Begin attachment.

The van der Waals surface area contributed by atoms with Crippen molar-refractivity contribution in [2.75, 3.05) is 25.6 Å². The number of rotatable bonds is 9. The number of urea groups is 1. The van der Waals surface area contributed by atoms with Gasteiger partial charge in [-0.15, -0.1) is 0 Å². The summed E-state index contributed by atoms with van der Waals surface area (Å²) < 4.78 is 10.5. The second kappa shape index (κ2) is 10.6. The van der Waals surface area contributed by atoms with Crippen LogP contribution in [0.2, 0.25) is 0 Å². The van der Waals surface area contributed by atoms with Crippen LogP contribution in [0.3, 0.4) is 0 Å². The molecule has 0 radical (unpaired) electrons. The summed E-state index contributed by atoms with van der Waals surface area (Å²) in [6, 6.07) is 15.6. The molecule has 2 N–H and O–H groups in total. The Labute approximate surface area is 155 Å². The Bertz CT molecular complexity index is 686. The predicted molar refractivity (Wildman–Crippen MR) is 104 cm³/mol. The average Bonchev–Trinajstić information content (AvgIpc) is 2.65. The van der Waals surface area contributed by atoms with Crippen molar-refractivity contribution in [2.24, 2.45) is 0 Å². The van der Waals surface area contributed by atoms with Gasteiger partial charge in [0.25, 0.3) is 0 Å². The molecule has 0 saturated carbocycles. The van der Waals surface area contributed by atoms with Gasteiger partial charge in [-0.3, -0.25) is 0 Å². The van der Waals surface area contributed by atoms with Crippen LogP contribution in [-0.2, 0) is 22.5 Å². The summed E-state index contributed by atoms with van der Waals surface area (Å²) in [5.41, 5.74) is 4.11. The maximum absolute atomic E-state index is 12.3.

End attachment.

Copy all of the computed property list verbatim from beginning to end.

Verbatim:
The van der Waals surface area contributed by atoms with Crippen molar-refractivity contribution in [2.75, 3.05) is 25.6 Å². The number of rotatable bonds is 9. The number of urea groups is 1. The van der Waals surface area contributed by atoms with Gasteiger partial charge in [-0.15, -0.1) is 0 Å². The summed E-state index contributed by atoms with van der Waals surface area (Å²) < 4.78 is 10.5. The second kappa shape index (κ2) is 10.6. The van der Waals surface area contributed by atoms with Crippen LogP contribution in [0.2, 0.25) is 0 Å². The van der Waals surface area contributed by atoms with Crippen LogP contribution in [0.3, 0.4) is 0 Å². The molecule has 0 radical (unpaired) electrons. The summed E-state index contributed by atoms with van der Waals surface area (Å²) in [6, 6.07) is 15.6. The molecule has 2 N–H and O–H groups in total. The Labute approximate surface area is 155 Å². The Bertz CT molecular complexity index is 686. The predicted molar refractivity (Wildman–Crippen MR) is 104 cm³/mol. The average Bonchev–Trinajstić information content (AvgIpc) is 2.65. The van der Waals surface area contributed by atoms with Crippen molar-refractivity contribution in [2.24, 2.45) is 0 Å². The van der Waals surface area contributed by atoms with Gasteiger partial charge in [0.25, 0.3) is 0 Å². The molecule has 0 saturated carbocycles. The van der Waals surface area contributed by atoms with Gasteiger partial charge in [-0.3, -0.25) is 0 Å². The van der Waals surface area contributed by atoms with Crippen LogP contribution in [-0.2, 0) is 22.5 Å². The summed E-state index contributed by atoms with van der Waals surface area (Å²) in [5.41, 5.74) is 4.11. The maximum absolute atomic E-state index is 12.3.